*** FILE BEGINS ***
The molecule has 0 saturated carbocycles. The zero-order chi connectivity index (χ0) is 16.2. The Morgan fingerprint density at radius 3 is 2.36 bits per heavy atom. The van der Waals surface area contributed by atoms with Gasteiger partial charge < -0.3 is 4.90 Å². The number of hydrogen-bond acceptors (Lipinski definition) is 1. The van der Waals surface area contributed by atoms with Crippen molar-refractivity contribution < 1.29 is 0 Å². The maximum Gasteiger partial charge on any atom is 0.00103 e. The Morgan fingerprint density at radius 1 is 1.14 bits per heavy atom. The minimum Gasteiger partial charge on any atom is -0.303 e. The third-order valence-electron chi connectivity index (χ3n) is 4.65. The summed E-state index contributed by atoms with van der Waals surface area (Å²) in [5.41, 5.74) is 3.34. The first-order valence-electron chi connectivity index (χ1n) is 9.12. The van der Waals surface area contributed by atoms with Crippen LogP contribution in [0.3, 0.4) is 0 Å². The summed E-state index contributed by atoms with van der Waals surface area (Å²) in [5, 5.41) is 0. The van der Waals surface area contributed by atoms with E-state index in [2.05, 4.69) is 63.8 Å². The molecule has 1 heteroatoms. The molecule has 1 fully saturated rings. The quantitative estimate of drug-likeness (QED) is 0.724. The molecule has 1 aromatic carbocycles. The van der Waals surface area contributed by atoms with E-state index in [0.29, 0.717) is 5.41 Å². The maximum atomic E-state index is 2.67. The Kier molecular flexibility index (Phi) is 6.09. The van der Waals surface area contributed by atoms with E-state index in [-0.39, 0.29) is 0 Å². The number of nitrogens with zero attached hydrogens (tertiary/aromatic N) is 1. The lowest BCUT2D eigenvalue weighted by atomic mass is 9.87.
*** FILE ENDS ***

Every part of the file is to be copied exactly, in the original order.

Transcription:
The molecule has 0 saturated carbocycles. The zero-order chi connectivity index (χ0) is 16.2. The Morgan fingerprint density at radius 3 is 2.36 bits per heavy atom. The van der Waals surface area contributed by atoms with Gasteiger partial charge < -0.3 is 4.90 Å². The number of hydrogen-bond acceptors (Lipinski definition) is 1. The van der Waals surface area contributed by atoms with Crippen molar-refractivity contribution < 1.29 is 0 Å². The maximum Gasteiger partial charge on any atom is 0.00103 e. The Morgan fingerprint density at radius 1 is 1.14 bits per heavy atom. The minimum Gasteiger partial charge on any atom is -0.303 e. The third-order valence-electron chi connectivity index (χ3n) is 4.65. The summed E-state index contributed by atoms with van der Waals surface area (Å²) in [5.41, 5.74) is 3.34. The first-order valence-electron chi connectivity index (χ1n) is 9.12. The van der Waals surface area contributed by atoms with Crippen LogP contribution in [0.3, 0.4) is 0 Å². The summed E-state index contributed by atoms with van der Waals surface area (Å²) in [5, 5.41) is 0. The van der Waals surface area contributed by atoms with E-state index in [2.05, 4.69) is 63.8 Å². The molecule has 1 heteroatoms. The molecule has 1 fully saturated rings. The quantitative estimate of drug-likeness (QED) is 0.724. The molecule has 1 aromatic carbocycles. The van der Waals surface area contributed by atoms with E-state index in [0.29, 0.717) is 5.41 Å². The maximum atomic E-state index is 2.67. The Kier molecular flexibility index (Phi) is 6.09. The van der Waals surface area contributed by atoms with E-state index in [-0.39, 0.29) is 0 Å². The number of nitrogens with zero attached hydrogens (tertiary/aromatic N) is 1. The lowest BCUT2D eigenvalue weighted by atomic mass is 9.87.